We see more bankers and meet more bank management teams than almost anyone else in the industry. We constantly speak on what constitutes a top-performing bank and how banks can achieve that status. However, it caught us off-guard recently when a banker asked us what makes a top-performing BANKER. We gave an incomplete answer at the time and so wanted to present a more thought-out list. We fully admit that this is just one group’s opinion so take this for what it’s worth.

Traits of a Top Performing Banker

If we can boil down the difference in one word between an average banker and a top-performing banker, it would be – mindset. The difference between a top-performing banker (TPB) and an average banker is that a top-performing banker has an execution-minded attitude plus a method for dealing with an array of banking challenges.

Here are some specific traits that we noticed that comprise a top-performing banker:

Process: Average bankers are focused on outcomes such as achieving a certain return on equity (ROE) for the quarter or asset growth number. TPBs focus on getting the process right and know that a successful outcome will be the byproduct if their approach is correct.

Auditors and Regulators: An average banker looks at auditors and regulators as “in their way.” TPBs understand that while auditors and regulators are not perfect, they can make their processes better. The best case is that these third parties uncover a weak spot or provide thoughtful criticism to make the bank better. TPBs also realize that just the act of explaining the process to a third party has value.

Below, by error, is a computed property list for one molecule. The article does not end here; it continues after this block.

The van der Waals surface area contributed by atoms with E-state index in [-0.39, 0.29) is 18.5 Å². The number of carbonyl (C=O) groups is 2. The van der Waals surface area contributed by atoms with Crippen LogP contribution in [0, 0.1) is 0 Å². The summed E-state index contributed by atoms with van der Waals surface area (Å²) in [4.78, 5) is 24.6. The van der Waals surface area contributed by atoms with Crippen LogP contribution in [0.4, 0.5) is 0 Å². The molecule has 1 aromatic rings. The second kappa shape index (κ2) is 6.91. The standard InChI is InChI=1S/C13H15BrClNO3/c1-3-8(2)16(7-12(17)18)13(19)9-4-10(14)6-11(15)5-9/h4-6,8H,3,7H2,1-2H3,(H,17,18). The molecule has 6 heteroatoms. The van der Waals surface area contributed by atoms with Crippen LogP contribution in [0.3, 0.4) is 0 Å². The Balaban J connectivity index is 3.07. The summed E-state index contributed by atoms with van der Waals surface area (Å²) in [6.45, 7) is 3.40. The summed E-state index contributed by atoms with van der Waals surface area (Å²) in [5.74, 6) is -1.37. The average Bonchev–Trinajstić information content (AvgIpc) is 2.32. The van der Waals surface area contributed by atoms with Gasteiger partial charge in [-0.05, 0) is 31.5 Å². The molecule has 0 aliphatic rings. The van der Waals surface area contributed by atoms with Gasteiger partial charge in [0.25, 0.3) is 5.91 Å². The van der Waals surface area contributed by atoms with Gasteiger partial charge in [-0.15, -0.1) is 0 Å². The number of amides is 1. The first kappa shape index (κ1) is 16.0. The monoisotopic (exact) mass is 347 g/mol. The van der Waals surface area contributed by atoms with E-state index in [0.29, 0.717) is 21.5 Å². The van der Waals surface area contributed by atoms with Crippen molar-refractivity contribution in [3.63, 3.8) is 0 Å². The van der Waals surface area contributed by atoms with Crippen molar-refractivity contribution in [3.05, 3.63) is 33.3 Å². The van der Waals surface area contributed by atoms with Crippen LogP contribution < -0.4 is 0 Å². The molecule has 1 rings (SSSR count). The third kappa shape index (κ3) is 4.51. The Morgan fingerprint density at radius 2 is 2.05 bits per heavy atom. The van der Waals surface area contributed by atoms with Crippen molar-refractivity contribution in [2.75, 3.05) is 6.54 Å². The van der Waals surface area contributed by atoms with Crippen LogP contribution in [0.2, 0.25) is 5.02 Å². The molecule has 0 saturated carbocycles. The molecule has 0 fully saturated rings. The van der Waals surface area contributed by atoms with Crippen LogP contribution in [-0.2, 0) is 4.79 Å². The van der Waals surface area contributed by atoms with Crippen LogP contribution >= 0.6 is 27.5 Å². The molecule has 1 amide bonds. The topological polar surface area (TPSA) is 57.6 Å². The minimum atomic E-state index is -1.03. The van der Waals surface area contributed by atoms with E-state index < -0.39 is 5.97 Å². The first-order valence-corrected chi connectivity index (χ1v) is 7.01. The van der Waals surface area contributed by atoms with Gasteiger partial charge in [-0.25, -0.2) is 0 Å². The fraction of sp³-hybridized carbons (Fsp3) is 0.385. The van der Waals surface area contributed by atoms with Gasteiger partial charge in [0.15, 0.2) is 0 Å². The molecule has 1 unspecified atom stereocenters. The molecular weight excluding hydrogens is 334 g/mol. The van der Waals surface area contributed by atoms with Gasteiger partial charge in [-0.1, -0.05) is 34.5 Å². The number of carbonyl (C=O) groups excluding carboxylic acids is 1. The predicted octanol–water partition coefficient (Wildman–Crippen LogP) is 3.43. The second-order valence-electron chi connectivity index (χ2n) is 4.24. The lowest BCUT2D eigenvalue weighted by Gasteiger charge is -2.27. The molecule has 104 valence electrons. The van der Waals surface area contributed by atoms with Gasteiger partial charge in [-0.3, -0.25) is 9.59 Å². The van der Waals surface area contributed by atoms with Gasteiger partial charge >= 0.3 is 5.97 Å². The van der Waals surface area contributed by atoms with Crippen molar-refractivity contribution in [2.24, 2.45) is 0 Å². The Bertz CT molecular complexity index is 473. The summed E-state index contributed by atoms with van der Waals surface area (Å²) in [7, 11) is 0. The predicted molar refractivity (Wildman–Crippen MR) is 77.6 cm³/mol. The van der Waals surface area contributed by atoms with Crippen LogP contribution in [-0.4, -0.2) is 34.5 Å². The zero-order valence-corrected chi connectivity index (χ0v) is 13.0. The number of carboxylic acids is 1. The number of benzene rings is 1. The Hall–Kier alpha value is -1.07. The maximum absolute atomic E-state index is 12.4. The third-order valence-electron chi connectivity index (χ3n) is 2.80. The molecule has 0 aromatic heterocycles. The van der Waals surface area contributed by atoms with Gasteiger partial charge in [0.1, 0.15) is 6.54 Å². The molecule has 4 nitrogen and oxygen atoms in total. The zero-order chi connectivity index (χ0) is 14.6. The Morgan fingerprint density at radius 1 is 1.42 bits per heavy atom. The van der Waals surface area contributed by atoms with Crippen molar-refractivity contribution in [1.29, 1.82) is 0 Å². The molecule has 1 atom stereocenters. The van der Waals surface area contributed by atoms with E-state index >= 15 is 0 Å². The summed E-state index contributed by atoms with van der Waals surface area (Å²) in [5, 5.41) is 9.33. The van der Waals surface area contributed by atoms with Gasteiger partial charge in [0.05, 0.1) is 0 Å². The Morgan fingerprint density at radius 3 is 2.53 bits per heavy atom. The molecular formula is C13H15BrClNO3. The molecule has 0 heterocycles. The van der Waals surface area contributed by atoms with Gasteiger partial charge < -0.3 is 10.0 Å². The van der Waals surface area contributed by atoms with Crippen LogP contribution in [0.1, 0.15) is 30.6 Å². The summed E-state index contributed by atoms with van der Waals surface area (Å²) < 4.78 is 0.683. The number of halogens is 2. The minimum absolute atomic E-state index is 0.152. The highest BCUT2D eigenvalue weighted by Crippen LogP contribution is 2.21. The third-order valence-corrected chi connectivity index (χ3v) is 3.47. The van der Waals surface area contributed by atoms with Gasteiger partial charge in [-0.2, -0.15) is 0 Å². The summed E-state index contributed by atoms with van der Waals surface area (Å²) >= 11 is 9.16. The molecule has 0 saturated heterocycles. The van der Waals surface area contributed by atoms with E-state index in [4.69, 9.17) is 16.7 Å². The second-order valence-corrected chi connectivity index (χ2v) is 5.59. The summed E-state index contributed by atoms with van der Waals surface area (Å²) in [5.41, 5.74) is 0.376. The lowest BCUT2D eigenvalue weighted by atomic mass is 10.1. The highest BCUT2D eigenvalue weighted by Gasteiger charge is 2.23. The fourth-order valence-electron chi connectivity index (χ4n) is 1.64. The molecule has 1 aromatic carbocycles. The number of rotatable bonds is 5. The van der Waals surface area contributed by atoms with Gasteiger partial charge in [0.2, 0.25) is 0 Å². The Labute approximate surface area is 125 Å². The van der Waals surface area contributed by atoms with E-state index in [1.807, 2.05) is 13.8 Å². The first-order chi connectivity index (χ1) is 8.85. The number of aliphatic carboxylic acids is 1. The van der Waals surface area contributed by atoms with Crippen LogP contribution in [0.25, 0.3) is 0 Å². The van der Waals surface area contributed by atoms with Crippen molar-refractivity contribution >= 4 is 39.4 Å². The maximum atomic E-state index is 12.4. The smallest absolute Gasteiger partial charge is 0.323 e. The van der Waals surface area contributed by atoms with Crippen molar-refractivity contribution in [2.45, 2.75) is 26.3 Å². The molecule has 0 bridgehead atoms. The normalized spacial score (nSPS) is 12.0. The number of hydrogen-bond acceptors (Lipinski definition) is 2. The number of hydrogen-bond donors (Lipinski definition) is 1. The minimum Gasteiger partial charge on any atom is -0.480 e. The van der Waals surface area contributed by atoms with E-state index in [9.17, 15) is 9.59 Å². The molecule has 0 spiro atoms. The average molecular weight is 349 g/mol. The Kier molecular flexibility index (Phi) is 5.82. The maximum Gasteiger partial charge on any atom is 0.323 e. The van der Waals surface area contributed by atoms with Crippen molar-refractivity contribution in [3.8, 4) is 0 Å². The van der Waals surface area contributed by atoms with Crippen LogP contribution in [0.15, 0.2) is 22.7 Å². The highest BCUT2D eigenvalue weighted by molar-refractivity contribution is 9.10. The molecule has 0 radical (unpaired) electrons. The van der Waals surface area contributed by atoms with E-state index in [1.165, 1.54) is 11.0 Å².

Concepts & Math: Top-performing bankers strive to understand concepts and the math behind those concepts. It is not enough to know that you need to raise deposits as a TPB will understand how deposit performance translates into value. For that matter, they also know how duration is calculated, what quantitatively makes up an efficiency ratio, and what goes into calculating a loan’s return on equity.

Focus: A TPB can quickly rattle off their top three priorities for the period. An average banker is never sure.

Team: A TPB knows that a large part of their resources should be devoted to human capital development and team integrity. These bankers are always recruiting and always looking to make their team better. They look to build team members up, make sure each is challenged according to their desires and abilities and make sure each is reaching their potential. TPBs know that if they develop expertise in attracting, growing, and promoting talent, they will never be short on talent.

Decisions: TPBs seek input from many but can make decisions easily when required. They understand what information is desired to make a better decision and weigh that against the effort of getting that information. They can decide with imperfect information and are always accountable for their decisions. Conversely, they also allow others to make decisions in order to spread the experience around.

Second-Order Thinking: TPBs track their decisions and review them on an ongoing basis to improve their thinking process. They understand that it is not enough to make decisions based on basic facts but to understand how and why those facts are essential. For example, an average banker will assume rates are going up because the forward curve says so or the economist they just heard said so. That is first-order thinking. TPB bankers will then ask themselves – what would need to happen to validate that rates are going up or what would have to happen to change my view? By understanding and tracking why decisions are made and the influences behind those decisions, TPBs will be better prepared when the underlying assumptions change.